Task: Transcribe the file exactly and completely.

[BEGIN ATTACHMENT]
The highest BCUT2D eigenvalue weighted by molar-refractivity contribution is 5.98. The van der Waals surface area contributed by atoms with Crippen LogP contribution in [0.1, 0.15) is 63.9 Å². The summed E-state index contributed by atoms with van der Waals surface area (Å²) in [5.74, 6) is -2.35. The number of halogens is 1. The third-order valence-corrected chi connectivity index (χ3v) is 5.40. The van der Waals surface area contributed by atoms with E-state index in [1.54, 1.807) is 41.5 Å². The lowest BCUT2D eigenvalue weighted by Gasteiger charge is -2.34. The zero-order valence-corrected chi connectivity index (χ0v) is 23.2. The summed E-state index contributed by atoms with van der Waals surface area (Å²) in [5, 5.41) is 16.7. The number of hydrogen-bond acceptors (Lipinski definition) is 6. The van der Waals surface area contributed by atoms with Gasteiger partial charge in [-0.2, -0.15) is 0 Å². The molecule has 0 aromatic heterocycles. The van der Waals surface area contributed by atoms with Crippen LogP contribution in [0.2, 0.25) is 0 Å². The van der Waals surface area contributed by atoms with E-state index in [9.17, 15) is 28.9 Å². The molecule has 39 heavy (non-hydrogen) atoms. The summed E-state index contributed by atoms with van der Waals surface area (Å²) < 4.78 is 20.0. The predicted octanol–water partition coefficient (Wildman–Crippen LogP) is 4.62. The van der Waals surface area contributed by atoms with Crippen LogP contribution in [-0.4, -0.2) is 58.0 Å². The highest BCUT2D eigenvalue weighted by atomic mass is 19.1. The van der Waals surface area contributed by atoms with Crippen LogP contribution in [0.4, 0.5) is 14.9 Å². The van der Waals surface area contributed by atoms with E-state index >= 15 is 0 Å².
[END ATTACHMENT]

The highest BCUT2D eigenvalue weighted by molar-refractivity contribution is 5.98. The van der Waals surface area contributed by atoms with Crippen LogP contribution in [0.1, 0.15) is 63.9 Å². The summed E-state index contributed by atoms with van der Waals surface area (Å²) in [5.74, 6) is -2.35. The number of halogens is 1. The third-order valence-corrected chi connectivity index (χ3v) is 5.40. The van der Waals surface area contributed by atoms with E-state index in [1.54, 1.807) is 41.5 Å². The lowest BCUT2D eigenvalue weighted by Gasteiger charge is -2.34. The zero-order valence-corrected chi connectivity index (χ0v) is 23.2. The summed E-state index contributed by atoms with van der Waals surface area (Å²) in [5, 5.41) is 16.7. The number of hydrogen-bond acceptors (Lipinski definition) is 6. The van der Waals surface area contributed by atoms with Gasteiger partial charge in [-0.2, -0.15) is 0 Å². The molecule has 0 aromatic heterocycles. The van der Waals surface area contributed by atoms with Crippen LogP contribution in [0.2, 0.25) is 0 Å². The van der Waals surface area contributed by atoms with E-state index in [9.17, 15) is 28.9 Å². The molecule has 39 heavy (non-hydrogen) atoms. The summed E-state index contributed by atoms with van der Waals surface area (Å²) < 4.78 is 20.0. The predicted octanol–water partition coefficient (Wildman–Crippen LogP) is 4.62. The van der Waals surface area contributed by atoms with Crippen LogP contribution in [-0.4, -0.2) is 58.0 Å². The highest BCUT2D eigenvalue weighted by atomic mass is 19.1. The van der Waals surface area contributed by atoms with Crippen LogP contribution in [0.4, 0.5) is 14.9 Å². The van der Waals surface area contributed by atoms with E-state index >= 15 is 0 Å².